ID@Xbox has paid out $2.5 billion in under a decade

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Microsoft announced that in the nine years since the launch of the ID@Xbox developer initiative, indie game makers have been paid more than $2.5 billion.

In a post recapping the history of the ID@Xbox program, the company said that it has surpassed a major milestone in terms of how much revenue has been paid out to indie devs. Back in 2017, the program was at $500 million, which means that $2 billion has been paid in less than five years.

According to Chris Charla, Xbox’s general manager of content curation and programs, ID@Xbox now represents, “more than 4,600 developers from 94 countries worldwide are looking to deliver experiences to players via Xbox, including more than 1,000 creators who signed up to the ID@Xbox program over the last two years.”

ID@Xbox paid
Chinatown Detective Agency is just one of dozens of upcoming games supported by ID@Xbox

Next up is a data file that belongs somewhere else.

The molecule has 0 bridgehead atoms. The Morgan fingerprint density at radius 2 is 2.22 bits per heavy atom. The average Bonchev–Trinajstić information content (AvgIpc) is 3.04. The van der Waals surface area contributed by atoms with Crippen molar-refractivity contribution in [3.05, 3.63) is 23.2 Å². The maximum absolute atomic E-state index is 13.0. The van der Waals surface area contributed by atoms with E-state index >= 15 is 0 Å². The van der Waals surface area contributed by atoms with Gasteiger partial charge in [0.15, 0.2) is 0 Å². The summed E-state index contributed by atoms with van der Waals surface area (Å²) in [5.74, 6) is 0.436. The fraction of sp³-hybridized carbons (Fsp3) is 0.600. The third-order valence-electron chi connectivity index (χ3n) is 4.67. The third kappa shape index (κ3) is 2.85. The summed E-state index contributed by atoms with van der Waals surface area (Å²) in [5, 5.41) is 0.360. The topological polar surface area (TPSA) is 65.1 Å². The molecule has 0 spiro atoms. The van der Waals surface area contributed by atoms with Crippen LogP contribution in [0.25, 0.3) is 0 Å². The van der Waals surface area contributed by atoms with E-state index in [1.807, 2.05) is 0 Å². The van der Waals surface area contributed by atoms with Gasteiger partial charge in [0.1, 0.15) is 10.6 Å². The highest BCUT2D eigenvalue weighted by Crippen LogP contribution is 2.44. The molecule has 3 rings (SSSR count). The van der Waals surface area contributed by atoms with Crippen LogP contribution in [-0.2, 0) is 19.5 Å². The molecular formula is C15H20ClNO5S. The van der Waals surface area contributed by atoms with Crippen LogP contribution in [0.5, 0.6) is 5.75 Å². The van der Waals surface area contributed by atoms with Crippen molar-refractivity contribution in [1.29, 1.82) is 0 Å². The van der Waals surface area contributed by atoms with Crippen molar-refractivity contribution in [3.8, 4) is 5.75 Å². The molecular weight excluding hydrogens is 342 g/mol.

The statement speaks directly to previous commitments to a diverse game development ecosystem. “We know talent is universal, and supporting developers of all sizes, from start-up, single-person studios to veteran indies with multiple successful games in the market is crucial.”

Microsoft also stressed their success with ID@Xbox games launching day one directly into Game Pass. They also discussed the spending profile of the average Xbox Game Pass subscriber, stating that one plays 40% more games and 30% more genres compared to non-subscribers as well as spending more.

In related news, Microsoft also announced ID@Azure, a new program “born out of feedback from developers” to help game creators make use of the company’s growing cloud infrastructure. That’s whether they’re making games for iOS or Android smart devices, for Xbox and PC or even for PlayStation and Switch.

The program has been in closed preview for a while now, connecting developers with a virtual machine preloaded with a robust development software environment and support and resources from teams at Microsoft. The support for multiple platforms is in line with the company’s vision of a gaming future that’s platform-agnostic.

Source: Xbox Wire